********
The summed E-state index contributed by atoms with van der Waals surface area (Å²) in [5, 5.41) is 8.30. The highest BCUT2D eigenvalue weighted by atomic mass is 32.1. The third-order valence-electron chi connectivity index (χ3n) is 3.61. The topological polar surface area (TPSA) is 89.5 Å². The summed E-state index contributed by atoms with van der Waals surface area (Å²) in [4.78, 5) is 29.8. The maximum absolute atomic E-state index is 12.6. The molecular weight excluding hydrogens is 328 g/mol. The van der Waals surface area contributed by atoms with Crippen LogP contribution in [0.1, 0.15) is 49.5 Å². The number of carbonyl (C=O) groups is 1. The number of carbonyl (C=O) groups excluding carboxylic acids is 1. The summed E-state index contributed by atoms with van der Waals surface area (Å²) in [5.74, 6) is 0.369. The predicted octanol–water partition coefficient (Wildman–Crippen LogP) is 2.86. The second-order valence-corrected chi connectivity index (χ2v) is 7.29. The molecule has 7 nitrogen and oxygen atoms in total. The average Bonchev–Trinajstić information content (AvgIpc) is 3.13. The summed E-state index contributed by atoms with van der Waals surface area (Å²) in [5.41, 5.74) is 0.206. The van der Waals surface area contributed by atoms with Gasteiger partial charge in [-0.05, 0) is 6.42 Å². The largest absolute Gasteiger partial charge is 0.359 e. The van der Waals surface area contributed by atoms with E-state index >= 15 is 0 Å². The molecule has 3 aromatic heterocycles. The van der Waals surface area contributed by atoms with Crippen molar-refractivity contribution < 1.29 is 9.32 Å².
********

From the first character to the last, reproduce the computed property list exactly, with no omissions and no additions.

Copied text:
The summed E-state index contributed by atoms with van der Waals surface area (Å²) in [5, 5.41) is 8.30. The highest BCUT2D eigenvalue weighted by atomic mass is 32.1. The third-order valence-electron chi connectivity index (χ3n) is 3.61. The topological polar surface area (TPSA) is 89.5 Å². The summed E-state index contributed by atoms with van der Waals surface area (Å²) in [4.78, 5) is 29.8. The maximum absolute atomic E-state index is 12.6. The molecular weight excluding hydrogens is 328 g/mol. The van der Waals surface area contributed by atoms with Crippen LogP contribution in [0.1, 0.15) is 49.5 Å². The number of carbonyl (C=O) groups is 1. The number of carbonyl (C=O) groups excluding carboxylic acids is 1. The summed E-state index contributed by atoms with van der Waals surface area (Å²) in [5.74, 6) is 0.369. The predicted octanol–water partition coefficient (Wildman–Crippen LogP) is 2.86. The second-order valence-corrected chi connectivity index (χ2v) is 7.29. The molecule has 7 nitrogen and oxygen atoms in total. The average Bonchev–Trinajstić information content (AvgIpc) is 3.13. The summed E-state index contributed by atoms with van der Waals surface area (Å²) in [5.41, 5.74) is 0.206. The van der Waals surface area contributed by atoms with Gasteiger partial charge in [-0.05, 0) is 6.42 Å². The largest absolute Gasteiger partial charge is 0.359 e. The van der Waals surface area contributed by atoms with E-state index >= 15 is 0 Å². The molecule has 3 aromatic heterocycles. The van der Waals surface area contributed by atoms with Crippen molar-refractivity contribution < 1.29 is 9.32 Å².